The #11 Iowa Hawkeyes (15-6, 9-5) are slated to take on the #21 Wisconsin Badgers (15-7, 9-6) tomorrow night as teams vie for the double-bye in the Big Ten Conference tournament. A win for Iowa would grant them tie-breakers over Wisconsin & Purdue, two teams currently sitting at 9-6, plus a game in hand.
Joining us to discuss the state of Wisconsin basketball is Drew Hamm, Mr. Manager at Bucky’s 5th Quarter.
1) After averaging 77 points through their first 12 games, Wisconsin’s offense has averaged just 63 in their last 10. What has been a key issue for this drop-off and do you think there’s anything the Badgers can do against Iowa to flip the script?
Hoo boy...there are a number of reasons for this drop-off, not the least of which are: an increase in turnovers, an inability to get to the free-throw line with regularity and, drumroll please, the top issue...........shooting the ball! The Badgers, almost as an entire team, have gone through a lengthy cold snap from beyond the arc. Over their last 10 games, the Badgers have shot 30.2% (77-of-255) from three-point land and have only shot above 40% once, a 9-of-18 display in their win over Penn State. If the Badgers aren’t hitting shots from deep they are pretty much guaranteed to lose if the the they are playing has more of a pulse than Nebraska.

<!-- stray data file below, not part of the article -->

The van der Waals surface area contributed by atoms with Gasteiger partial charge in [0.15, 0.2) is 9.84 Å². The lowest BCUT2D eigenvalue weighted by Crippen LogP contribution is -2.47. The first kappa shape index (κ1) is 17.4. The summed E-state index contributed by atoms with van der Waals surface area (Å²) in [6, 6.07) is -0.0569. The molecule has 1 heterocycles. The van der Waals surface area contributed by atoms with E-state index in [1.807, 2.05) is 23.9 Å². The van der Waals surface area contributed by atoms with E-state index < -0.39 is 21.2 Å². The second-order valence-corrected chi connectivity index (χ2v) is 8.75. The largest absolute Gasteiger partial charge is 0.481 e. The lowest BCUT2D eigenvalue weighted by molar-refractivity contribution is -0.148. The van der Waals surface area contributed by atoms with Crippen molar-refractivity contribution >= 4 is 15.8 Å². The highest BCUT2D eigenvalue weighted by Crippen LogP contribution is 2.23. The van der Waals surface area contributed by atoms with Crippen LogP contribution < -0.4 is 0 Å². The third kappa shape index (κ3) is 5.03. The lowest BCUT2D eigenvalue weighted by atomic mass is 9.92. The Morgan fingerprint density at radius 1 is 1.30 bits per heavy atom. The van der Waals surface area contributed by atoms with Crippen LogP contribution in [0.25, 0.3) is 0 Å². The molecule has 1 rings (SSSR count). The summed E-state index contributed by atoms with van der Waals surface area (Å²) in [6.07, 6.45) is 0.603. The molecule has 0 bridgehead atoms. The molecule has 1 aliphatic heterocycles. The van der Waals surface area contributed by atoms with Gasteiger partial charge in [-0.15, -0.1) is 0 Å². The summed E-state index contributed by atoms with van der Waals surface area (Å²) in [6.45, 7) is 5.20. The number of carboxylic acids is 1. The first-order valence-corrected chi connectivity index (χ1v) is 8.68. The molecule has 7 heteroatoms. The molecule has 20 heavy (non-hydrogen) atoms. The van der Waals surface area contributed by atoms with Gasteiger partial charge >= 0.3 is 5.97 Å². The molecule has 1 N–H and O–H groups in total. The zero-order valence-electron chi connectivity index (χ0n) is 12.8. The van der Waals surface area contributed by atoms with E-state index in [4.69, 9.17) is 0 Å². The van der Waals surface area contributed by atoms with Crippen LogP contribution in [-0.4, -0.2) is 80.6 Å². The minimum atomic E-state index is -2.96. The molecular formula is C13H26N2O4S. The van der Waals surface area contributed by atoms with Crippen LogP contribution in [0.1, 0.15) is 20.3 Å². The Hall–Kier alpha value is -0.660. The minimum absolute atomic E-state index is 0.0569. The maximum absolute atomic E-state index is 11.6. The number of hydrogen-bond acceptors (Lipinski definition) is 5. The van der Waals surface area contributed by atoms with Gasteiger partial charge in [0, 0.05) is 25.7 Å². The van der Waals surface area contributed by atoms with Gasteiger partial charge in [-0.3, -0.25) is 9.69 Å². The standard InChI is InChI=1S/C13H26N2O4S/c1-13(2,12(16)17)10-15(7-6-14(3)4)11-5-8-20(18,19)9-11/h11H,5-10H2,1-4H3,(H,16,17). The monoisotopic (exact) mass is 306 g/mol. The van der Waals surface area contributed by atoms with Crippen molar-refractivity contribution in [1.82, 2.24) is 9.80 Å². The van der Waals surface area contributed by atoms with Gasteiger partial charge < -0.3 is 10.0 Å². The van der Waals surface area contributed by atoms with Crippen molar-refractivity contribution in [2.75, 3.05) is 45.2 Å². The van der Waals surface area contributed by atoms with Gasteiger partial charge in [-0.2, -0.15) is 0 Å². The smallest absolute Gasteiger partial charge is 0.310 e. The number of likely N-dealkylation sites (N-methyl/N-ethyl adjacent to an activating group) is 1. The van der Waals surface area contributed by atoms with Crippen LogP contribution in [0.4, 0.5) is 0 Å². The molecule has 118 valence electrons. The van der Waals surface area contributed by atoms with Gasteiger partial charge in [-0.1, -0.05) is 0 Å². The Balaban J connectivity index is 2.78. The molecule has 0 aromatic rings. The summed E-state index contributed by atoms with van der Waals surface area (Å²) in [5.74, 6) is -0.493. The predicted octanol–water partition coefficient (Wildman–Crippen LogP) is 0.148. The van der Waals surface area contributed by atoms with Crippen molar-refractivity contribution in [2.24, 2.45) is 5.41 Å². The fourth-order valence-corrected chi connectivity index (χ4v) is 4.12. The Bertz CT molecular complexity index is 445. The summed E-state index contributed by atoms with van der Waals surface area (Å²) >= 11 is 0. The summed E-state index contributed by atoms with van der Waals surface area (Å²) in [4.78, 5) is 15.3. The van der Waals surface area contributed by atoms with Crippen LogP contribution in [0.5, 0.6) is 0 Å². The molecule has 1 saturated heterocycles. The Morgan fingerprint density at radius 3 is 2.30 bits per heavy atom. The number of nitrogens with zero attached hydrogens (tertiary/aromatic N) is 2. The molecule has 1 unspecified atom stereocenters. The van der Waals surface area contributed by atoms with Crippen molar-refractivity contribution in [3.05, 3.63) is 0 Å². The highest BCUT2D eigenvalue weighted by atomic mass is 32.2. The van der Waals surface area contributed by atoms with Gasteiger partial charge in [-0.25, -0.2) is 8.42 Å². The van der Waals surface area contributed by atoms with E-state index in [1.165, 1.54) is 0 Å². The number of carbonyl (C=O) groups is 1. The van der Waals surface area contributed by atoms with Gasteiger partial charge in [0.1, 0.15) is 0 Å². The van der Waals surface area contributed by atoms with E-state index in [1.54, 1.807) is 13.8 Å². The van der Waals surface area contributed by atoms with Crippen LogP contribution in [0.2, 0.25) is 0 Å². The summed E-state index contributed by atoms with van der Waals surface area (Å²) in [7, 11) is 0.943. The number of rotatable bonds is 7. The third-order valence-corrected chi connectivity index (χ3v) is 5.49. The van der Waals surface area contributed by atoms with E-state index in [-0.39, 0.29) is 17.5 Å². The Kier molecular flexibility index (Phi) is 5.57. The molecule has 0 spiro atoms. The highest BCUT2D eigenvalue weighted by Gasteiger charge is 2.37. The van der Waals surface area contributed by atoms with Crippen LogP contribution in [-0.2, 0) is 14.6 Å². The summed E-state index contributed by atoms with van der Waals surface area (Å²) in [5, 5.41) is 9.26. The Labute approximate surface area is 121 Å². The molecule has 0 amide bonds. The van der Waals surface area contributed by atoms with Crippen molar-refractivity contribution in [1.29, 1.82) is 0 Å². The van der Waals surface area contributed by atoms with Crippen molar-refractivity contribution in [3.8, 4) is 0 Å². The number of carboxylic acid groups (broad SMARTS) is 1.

— Fifth Factor Plots (@5th_Factor) February 16, 2021
(is not how my metric rates the Badgers' shots) pic.twitter.com/1lHuIpSojM
They struggle to work the ball inside if their long-range game isn’t working and even when they do get it in there Nate Reuvers and Micah Potter have struggled to finish around the rim. However, I see you’ve asked about them in the next question so I’ll hold off on delving too deep into their performance. Wisconsin does have a host of guys who, if they get hot, can beat you with a flurry of threes but over the past 10 games (and honestly it’s been the entire Big Ten schedule pretty much) no one has been able to hit them with regularity.
2) In Nate Reuvers & Micah Potter, UW has two bigs who can guard Luka Garza effectively (scored 21 points on 6/17 shooting in their meeting last year). How do you expect Greg Gard to deploy them to counteract Garza? More broadly, do you believe Reuvers and Potter have been used effectively throughout this season?
So, Reuvers is the superior defender and it’s not that close. Potter often looks lost on defense and is routinely benched during games for not being where he is supposed to be. However, Potter looked very good on defense in Wisconsin’s last game against Michigan and Hunter Dickinson. Maybe something has clicked for him, but I’d wager that it was more of a one-off display of defensive competence. Garza is a special offensive talent and the Badgers, obviously, haven’t faced a post player as good him this year. Players like Kofi Cockburn and the aforementioned Dickinson have had pretty good games against UW (Cockburn scored 23 on 10-of-13 shooting and Dickinson had 11 and 15 on Sunday). With Garza having a weird off game against MSU I really don’t foresee him having two clunkers in a row.